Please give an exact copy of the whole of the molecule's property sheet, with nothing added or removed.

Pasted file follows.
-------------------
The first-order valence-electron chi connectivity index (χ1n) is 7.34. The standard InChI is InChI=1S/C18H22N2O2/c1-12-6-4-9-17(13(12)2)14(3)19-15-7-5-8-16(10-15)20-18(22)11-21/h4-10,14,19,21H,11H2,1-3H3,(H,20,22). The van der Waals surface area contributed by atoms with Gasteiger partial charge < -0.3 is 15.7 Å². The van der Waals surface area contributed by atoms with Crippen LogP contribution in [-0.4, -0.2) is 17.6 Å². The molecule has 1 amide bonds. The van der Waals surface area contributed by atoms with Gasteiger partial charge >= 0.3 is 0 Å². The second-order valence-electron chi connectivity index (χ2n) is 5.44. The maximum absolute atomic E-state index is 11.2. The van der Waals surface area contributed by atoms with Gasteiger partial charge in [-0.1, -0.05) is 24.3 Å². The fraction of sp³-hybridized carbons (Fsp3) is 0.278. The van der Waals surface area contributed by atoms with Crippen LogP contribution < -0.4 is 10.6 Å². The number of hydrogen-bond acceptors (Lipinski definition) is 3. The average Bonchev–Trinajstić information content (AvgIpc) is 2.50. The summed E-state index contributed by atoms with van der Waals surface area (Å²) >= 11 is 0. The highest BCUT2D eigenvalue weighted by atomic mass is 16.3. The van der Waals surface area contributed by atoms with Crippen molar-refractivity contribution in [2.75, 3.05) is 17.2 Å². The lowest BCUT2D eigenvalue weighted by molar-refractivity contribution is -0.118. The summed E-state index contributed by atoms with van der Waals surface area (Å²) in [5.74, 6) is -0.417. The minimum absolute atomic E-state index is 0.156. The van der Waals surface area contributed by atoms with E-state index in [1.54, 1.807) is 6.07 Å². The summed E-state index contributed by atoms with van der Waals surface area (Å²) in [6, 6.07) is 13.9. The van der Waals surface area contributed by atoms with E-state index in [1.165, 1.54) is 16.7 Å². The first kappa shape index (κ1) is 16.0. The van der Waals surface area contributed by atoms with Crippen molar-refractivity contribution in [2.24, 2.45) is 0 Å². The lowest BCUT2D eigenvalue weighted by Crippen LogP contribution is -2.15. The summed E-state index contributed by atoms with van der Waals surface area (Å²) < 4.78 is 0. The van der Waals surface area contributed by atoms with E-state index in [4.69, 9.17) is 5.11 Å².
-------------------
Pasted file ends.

The first-order valence-electron chi connectivity index (χ1n) is 7.34. The standard InChI is InChI=1S/C18H22N2O2/c1-12-6-4-9-17(13(12)2)14(3)19-15-7-5-8-16(10-15)20-18(22)11-21/h4-10,14,19,21H,11H2,1-3H3,(H,20,22). The van der Waals surface area contributed by atoms with Gasteiger partial charge < -0.3 is 15.7 Å². The van der Waals surface area contributed by atoms with Crippen LogP contribution in [-0.4, -0.2) is 17.6 Å². The molecule has 1 amide bonds. The van der Waals surface area contributed by atoms with Gasteiger partial charge >= 0.3 is 0 Å². The second-order valence-electron chi connectivity index (χ2n) is 5.44. The maximum absolute atomic E-state index is 11.2. The van der Waals surface area contributed by atoms with Gasteiger partial charge in [-0.1, -0.05) is 24.3 Å². The fraction of sp³-hybridized carbons (Fsp3) is 0.278. The van der Waals surface area contributed by atoms with Crippen LogP contribution < -0.4 is 10.6 Å². The number of hydrogen-bond acceptors (Lipinski definition) is 3. The average Bonchev–Trinajstić information content (AvgIpc) is 2.50. The summed E-state index contributed by atoms with van der Waals surface area (Å²) >= 11 is 0. The highest BCUT2D eigenvalue weighted by atomic mass is 16.3. The van der Waals surface area contributed by atoms with Crippen molar-refractivity contribution in [2.75, 3.05) is 17.2 Å². The lowest BCUT2D eigenvalue weighted by molar-refractivity contribution is -0.118. The summed E-state index contributed by atoms with van der Waals surface area (Å²) in [5.74, 6) is -0.417. The minimum absolute atomic E-state index is 0.156. The van der Waals surface area contributed by atoms with E-state index in [1.54, 1.807) is 6.07 Å². The summed E-state index contributed by atoms with van der Waals surface area (Å²) in [6, 6.07) is 13.9. The van der Waals surface area contributed by atoms with E-state index in [1.165, 1.54) is 16.7 Å². The first kappa shape index (κ1) is 16.0. The van der Waals surface area contributed by atoms with Crippen molar-refractivity contribution in [2.24, 2.45) is 0 Å². The lowest BCUT2D eigenvalue weighted by Crippen LogP contribution is -2.15. The summed E-state index contributed by atoms with van der Waals surface area (Å²) < 4.78 is 0. The van der Waals surface area contributed by atoms with E-state index in [4.69, 9.17) is 5.11 Å².